Skin cancer is the most common form of cancer in the UK, so it’s really important to protect yourself from the sun. Now that summer is coming to a close, it’s time to have a good look at your moles to prevent or catch cancer early on. Express.co.uk chatted to the Lead Screening Nurse at The MOLE Clinic, Laura Harker RN to find out why you need to check your moles NOW and the five things to look out for.
Why YOU need to check your moles now
Most skin cancer is caused by ultraviolet (UV) light damaging the DNA in our skin cells.
With the main source of UV light coming from sunlight, it’s important that we pay attention to our skin after spending time outside.
The first sign of melanoma is often a new mole or a change in the appearance of one, so that’s why we should all be checking our moles on a regular basis.
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The Lead Screening Nurse at the MOLE Clinic, Laura Harker, explained: “Our skin changing colour in the sunshine is due to the cells in our body changing to try and protect us from harmful UV rays from the sun.
“So even if you’re not suffering from sunburn, your skin is still showing signs of damage.
“Even if you have darker skin, you should also be aware though your skin might not look affected, damage can still be taking place.”
The five things to look out for
Melanoma can appear initially as an unusual, new or changing mole and therefore we advise individuals to follow the ‘ABCDE’ rule.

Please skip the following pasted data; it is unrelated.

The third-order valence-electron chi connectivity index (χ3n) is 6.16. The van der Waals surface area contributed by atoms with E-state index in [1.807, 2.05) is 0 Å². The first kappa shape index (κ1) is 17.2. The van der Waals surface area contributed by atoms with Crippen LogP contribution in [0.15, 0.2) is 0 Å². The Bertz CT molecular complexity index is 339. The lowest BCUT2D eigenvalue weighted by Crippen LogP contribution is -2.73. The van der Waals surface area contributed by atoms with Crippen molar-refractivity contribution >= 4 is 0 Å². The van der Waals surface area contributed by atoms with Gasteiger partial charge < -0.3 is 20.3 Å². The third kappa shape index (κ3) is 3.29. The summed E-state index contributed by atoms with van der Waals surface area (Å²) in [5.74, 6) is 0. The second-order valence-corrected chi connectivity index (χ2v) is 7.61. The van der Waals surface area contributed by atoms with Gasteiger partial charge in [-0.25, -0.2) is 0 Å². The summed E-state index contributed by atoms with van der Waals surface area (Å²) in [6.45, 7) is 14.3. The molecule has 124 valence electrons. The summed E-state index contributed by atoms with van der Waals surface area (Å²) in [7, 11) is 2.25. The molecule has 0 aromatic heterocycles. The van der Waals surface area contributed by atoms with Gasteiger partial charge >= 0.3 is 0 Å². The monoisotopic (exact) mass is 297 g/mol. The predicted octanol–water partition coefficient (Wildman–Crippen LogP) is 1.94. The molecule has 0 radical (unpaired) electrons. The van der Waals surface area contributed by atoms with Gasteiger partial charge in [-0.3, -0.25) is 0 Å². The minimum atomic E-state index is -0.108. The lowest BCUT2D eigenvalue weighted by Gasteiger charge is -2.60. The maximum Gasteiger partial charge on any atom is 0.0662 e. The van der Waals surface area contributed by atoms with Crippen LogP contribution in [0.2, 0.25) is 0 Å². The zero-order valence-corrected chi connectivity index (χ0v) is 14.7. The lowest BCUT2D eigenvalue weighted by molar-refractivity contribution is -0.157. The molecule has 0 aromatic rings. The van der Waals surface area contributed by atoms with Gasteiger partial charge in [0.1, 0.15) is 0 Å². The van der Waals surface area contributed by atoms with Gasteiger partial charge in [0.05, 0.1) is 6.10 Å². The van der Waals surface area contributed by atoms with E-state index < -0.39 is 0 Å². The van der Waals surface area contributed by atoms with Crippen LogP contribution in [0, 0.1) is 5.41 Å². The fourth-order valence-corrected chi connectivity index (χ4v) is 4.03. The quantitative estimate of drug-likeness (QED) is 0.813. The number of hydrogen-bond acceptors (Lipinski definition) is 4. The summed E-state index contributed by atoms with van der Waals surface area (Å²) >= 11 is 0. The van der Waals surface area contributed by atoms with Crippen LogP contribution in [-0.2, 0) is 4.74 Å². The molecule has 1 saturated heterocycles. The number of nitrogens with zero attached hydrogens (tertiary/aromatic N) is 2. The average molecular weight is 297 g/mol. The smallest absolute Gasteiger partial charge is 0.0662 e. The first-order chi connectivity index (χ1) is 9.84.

Check for these five things, and if you answer ‘yes’ to any of the questions you should see your GP or a skin specialist:
A – Asymmetry
Look for moles that are asymmetrical in shape, where one half of the mole is unlike the other.
B – Border
Does the mole have an irregular border? Is it scalloped, jagged or poorly defined?
C – Colour and Comparison
Does the mole have more than one colour and does the mole look different to your other moles?
D – Diameter
Check the diameter of the mole to see if it is bigger than 7mm (about the size of the end of a pencil).
However, most skin cancers start off smaller than this and it is important to check for any lesion that is new, changing or unusual, regardless of size.
E – Evolving
Is the mole evolving or changing size shape or colour?